LLVM Developers Ponder Using C++11 Features
Written by Michael Larabel in Compiler on 09 January 2013 at 01:00 AM EST. 6 Comments
Compiler
While C++11 is an ISO standard and the Clang C/C++ compiler front-end to LLVM has been supporting C++11, developers behind the LLVM compiler infrastructure are still deciding whether to allow C++11 language features within their code-base.

Chris Lattner, Apple employee and founder of the LLVM project, has asked fellow developers about allowing C++11 language features in LLVM itself. With it being a "quiet and peaceful day", Lattner sparked a conversation about "how crazy would it be for us to start using basic C++'11 language features in LLVM." This would only be about C++11 language features but not any C++11 library features. Among the mentioned language features would be auto, rvalue-refs, and lambdas.

For allowing C++11 features to be used within the LLVM code itself, it would need to be decided what features would be allowed and ensuring that the important compilers to building LLVM/Clang can handle the new functionality: Microsoft Visual Studio on Windows, GCC on Linux, and Clang for FreeBSD/OSX.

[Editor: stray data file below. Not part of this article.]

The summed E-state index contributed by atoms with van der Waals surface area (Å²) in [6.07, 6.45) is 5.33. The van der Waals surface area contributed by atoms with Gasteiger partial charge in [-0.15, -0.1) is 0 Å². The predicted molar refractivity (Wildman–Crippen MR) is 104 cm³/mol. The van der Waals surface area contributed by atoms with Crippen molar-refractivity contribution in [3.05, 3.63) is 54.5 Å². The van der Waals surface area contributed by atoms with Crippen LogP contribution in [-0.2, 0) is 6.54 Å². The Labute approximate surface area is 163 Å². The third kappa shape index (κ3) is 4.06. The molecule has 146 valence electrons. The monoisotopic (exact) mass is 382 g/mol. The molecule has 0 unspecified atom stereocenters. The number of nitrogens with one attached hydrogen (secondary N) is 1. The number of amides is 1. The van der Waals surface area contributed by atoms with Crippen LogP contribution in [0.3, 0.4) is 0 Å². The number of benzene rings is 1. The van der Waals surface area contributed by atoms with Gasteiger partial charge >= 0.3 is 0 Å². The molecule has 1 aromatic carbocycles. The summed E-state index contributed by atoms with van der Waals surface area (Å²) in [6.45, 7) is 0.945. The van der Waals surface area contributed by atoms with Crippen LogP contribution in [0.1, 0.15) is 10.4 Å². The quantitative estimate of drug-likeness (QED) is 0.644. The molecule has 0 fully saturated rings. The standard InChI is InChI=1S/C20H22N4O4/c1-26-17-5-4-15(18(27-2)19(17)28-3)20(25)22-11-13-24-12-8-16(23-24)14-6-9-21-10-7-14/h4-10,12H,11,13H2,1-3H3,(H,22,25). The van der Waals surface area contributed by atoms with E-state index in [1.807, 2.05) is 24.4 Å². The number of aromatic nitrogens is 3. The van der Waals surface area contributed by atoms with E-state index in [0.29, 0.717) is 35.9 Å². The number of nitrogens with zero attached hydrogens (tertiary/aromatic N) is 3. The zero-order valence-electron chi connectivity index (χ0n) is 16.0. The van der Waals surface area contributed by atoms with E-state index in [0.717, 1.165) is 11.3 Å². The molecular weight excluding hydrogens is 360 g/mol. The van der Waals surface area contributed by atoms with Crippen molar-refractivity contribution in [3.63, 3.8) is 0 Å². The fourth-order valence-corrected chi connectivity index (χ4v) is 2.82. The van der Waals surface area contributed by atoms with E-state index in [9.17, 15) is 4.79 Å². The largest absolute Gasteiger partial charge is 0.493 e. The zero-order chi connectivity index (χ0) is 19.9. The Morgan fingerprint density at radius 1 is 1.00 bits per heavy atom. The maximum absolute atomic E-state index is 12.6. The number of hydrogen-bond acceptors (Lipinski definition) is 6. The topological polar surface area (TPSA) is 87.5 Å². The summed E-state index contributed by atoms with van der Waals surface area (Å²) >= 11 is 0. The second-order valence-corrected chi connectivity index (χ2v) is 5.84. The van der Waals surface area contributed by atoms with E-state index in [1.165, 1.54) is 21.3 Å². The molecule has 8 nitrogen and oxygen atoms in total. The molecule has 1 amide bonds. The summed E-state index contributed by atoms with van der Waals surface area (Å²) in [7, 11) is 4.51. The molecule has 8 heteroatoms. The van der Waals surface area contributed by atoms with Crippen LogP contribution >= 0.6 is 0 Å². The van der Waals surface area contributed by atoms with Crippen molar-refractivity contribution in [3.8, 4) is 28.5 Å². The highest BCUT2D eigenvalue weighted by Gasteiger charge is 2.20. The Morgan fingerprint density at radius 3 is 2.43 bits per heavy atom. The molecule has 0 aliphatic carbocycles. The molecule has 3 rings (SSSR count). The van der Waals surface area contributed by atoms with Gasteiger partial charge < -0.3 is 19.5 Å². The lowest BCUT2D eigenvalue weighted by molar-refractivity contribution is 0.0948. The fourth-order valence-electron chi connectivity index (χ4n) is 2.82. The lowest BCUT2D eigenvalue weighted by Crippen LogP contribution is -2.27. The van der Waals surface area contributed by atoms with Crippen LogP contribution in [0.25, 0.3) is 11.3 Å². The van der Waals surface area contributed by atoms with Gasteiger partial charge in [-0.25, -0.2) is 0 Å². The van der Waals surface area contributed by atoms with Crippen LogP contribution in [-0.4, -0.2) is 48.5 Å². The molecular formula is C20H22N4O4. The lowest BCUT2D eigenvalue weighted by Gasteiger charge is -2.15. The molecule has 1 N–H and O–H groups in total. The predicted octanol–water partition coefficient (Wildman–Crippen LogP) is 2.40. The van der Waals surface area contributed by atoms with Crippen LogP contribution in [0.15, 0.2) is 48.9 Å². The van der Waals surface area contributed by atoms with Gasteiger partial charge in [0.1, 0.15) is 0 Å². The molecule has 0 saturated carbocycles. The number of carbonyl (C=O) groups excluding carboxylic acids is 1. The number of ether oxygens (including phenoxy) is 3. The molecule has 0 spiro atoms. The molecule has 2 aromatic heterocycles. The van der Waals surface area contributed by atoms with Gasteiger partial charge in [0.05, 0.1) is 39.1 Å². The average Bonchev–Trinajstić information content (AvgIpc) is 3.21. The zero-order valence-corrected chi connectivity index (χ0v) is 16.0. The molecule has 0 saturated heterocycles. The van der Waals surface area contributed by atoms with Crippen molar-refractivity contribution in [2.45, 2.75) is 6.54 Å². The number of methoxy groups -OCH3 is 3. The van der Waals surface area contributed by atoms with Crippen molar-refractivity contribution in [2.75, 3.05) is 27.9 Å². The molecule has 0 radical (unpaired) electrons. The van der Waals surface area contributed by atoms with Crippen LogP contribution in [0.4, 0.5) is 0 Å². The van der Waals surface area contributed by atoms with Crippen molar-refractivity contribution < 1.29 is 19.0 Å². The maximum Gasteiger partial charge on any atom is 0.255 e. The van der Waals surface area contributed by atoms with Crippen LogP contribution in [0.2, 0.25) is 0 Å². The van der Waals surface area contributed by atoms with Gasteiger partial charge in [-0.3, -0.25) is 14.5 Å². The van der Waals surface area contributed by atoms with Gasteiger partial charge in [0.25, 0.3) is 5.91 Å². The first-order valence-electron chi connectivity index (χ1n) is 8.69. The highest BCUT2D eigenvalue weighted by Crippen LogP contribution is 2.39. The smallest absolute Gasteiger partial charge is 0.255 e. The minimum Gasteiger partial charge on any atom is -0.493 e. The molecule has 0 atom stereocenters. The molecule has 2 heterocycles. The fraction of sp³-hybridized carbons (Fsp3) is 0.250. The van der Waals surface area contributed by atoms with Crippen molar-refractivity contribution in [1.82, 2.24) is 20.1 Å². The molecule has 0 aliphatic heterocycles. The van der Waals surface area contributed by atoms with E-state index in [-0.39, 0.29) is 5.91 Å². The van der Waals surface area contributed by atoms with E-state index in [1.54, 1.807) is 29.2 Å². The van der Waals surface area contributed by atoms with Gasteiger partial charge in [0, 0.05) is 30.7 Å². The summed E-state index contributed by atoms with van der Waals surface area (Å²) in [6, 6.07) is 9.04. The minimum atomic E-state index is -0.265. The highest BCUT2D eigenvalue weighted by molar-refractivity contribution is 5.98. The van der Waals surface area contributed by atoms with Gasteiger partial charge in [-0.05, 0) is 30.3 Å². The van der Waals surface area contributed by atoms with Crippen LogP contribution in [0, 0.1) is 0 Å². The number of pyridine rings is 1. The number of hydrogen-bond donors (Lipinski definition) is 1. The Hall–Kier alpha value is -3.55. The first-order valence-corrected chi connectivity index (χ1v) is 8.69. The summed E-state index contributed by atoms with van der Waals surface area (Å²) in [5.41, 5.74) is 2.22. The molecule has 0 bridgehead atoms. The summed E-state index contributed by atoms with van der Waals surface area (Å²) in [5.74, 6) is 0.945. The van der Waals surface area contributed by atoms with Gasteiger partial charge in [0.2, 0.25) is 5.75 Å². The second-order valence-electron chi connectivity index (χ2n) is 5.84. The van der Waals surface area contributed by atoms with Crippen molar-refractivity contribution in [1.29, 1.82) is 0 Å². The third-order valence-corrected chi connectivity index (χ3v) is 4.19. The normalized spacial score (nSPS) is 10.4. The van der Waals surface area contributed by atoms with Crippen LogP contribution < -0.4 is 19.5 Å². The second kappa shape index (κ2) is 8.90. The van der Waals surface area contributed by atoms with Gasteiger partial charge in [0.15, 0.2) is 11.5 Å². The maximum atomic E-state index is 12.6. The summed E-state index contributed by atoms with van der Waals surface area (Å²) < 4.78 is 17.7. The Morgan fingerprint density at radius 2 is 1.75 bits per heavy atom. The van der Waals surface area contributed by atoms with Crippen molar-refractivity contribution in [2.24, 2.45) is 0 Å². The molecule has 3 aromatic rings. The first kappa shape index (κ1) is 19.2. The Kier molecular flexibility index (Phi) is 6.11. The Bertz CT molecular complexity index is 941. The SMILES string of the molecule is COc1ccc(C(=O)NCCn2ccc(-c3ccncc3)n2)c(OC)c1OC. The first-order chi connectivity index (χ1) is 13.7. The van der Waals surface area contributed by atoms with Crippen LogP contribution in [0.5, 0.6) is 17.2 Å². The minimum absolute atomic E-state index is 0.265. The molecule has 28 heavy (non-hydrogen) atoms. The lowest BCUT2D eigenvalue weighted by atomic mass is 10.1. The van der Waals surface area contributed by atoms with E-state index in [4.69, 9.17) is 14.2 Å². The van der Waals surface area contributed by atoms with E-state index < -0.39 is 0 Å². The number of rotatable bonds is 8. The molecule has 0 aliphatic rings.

Chris says, "On the one hand, this would greatly clean up code and is definitely the path forward. On the other hand, I don't want to substantially harm adoption or use of LLVM by adding another burden to building and developing it."

Eventually LLVM will definitely be using the C++11 language, but it's a matter of when it happens and the acceptance criteria. "If doing this would be a big problem for you, please speak up, and explain how/when the problem can be resolved. We will certainly adopt C++'11 features someday, so even if it isn't soon, it is good to have the discussion to find out what the issues are."

The current C++11 LLVM discussion can be found from this developer mailing list thread.
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Michael Larabel is the principal author of Phoronix.com and founded the web-site in 2004 with a focus on enriching the Linux hardware experience and being the largest web-site devoted to Linux hardware reviews, particularly for products relevant to Linux gamers and enthusiasts but also commonly reviewing servers/workstations and embedded Linux devices. Michael has written more than 10,000 articles covering the state of Linux hardware support, Linux performance, graphics hardware drivers, and other topics. Michael is also the lead developer of the Phoronix Test Suite, Phoromatic, and OpenBenchmarking.org automated testing software. He can be followed via Twitter or contacted via MichaelLarabel.com.

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